Three months on, headless police plaints body fails to take up cases | punjab$chandigarh | Hindustan Times
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Three months on, headless police plaints body fails to take up cases

With scores of complainants moving from pillar to post, not even a single complaint has been heard by the Police Complaint Authority (PCA), which has been headless for nearly three months, since the Punjab and Haryana high court quashed the appointment of Pardeep Mehra, former UT adviser on August 19, as its chairman.

punjab Updated: Nov 09, 2015 12:18 IST
Gurpreet Singh Chhina
Pardeep Mehra.
Pardeep Mehra.

With scores of complainants moving from pillar to post, not even a single complaint has been heard by the Police Complaint Authority (PCA), which has been headless for nearly three months, since the Punjab and Haryana high court quashed the appointment of Pardeep Mehra, former UT adviser on August 19, as its chairman.

After nearly 70 complaints were being heard in the PCA, letters were issued to the complainants saying that no case could be taken up and there was no need to appear on dates given to them.

They were also informed that the PCA could not give them the next date of hearing and they would be informed once its chairman is appointed.

Seeking anonymity, a PCA official said the complainants were appearing on given dates and since they do not have any official communication about the chairman’s appointment they are asking the complainants to wait for some days.

He said around 10 more complaints have been received against police officials recently.

Cops harassed me, claims Complainant

Prem Singh, a complainant from Sector 37, showed his dissatisfaction over PCA functioning saying that he had a marital dispute and a sub-inspector-rank officer was harassing him at the behest of his wife. He said he approached the PCA against the police official a year ago, but no decision has been taken in the case so far.

Moreover, he has been approaching the PCA to know about the next date of hearing, but to no avail.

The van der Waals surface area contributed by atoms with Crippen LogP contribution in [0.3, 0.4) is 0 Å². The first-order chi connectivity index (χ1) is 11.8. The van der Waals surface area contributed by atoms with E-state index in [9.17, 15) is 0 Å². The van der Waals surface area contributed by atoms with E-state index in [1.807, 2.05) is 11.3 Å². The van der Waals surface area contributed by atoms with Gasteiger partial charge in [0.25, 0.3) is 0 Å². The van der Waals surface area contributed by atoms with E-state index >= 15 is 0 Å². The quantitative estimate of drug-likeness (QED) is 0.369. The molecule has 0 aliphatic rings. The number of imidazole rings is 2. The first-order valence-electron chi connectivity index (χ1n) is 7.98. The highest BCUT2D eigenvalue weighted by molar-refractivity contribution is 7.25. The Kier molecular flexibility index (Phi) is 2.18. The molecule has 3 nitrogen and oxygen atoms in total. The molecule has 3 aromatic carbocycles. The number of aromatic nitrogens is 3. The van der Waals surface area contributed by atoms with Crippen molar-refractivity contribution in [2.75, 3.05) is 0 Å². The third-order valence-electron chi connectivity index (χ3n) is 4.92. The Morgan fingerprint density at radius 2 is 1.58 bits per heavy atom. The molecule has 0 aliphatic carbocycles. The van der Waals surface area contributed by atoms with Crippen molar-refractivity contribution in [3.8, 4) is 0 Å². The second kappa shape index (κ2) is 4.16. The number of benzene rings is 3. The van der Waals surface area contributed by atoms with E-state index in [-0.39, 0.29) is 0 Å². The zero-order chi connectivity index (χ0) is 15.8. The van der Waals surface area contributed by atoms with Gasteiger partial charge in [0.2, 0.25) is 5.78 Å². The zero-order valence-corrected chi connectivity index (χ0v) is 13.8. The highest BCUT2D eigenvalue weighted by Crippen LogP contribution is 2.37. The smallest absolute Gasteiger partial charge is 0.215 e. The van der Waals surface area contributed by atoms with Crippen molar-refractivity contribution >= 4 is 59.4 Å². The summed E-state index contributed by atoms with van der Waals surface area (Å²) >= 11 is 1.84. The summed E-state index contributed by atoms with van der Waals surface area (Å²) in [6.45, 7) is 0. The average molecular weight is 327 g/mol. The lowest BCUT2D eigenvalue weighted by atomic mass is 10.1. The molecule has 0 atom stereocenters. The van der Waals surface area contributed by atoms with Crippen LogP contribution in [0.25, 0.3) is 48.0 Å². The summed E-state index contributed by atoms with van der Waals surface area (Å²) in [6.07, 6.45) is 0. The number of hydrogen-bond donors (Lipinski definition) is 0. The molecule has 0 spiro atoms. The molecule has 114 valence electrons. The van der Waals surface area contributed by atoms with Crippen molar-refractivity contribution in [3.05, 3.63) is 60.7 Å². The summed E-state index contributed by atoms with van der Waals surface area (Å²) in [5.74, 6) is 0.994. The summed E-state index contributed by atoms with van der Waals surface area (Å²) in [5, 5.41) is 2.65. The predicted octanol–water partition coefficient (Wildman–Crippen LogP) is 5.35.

Mehra’s appointment was illegal

A division bench of the Punjab and Haryana high court had quashed the appointment of former UT adviser Pardeep Mehra, a retired IAS officer, as chairperson of the PCA stating that he did not meet the eligibility criteria.

Mehra was appointed as PCA head through a notification on November 8, 2013.

The high court division bench of justice SK Mittal and justice MS Chauhan not only quashed his appointment but also set aside the notification of March 23, 2010, of ministry of home affairs, laying down the terms and conditions, as well as qualifications for the appointment of PCA chief.

The petitioners in the case, advocate HC Arora and RTI activist RK Garg, had contended that in 2006, the Supreme Court had pronounced a judgment (in a PIL filed by a former DGP Parkash Singh), directing all states and union territories to set up PCAs at the state/UT level, and also at the district level in their respective states for hearing complaints of misbehaviour, misuse of powers etc on the part of police officers.

The state-level PCAs were to be headed by retired judges of high courts or the apex court and the appointment was to be made by the state governments/UT administrations after inviting a panel of retired judges from the court they worked at.

Although purportedly acting in compliance with the apex court judgment, the UT issued a notification in March 2010 laying down norms for the appointment wherein retired bureaucrats apart from judges were also allowed to be appointed as PCA head.

The petitioner had argued that the notification was in gross violation of the SC judgment and sought quashing of Mehra’s appointment.

Appointment in process: Home secy

UT home secretary Anurag Aggarwal said they have invited a panel of retired judges to appoint the chairman soon.

Why Mehra’s appointment was quashed?

A HC bench had quashed the appointment of former UT adviser Pardeep Mehra, a retired IAS officer, as chairperson of the PCA stating that he did not meet the eligibility criteria.

Mehra was appointed as PCA head through a notification on November 8, 2013.

The bench not only quashed his appointment but also set aside the notification of March 23, 2010, of ministry of home affairs, laying down

The terms and conditions, as well as qualifications for the appointment of PCA chief.

The petitioners had contended that in 2006, the SC had pronounced a judgment directing all states and UTs to set up PCAs for hearing complaints of misbehaviour, misuse of powers etc on the part of police officers.

The state-level PCAs were to be headed by retired SC/HC judges and the appointment was to be made by the state governments/UT administrations after inviting a panel of retired judges from the courts they worked at.

Although purportedly acting in compliance with the apex court judgment, the UT issued a notification in March 2010 laying down norms for the appointment wherein retired bureaucrats apart from judges were also allowed to be appointed as PCA head.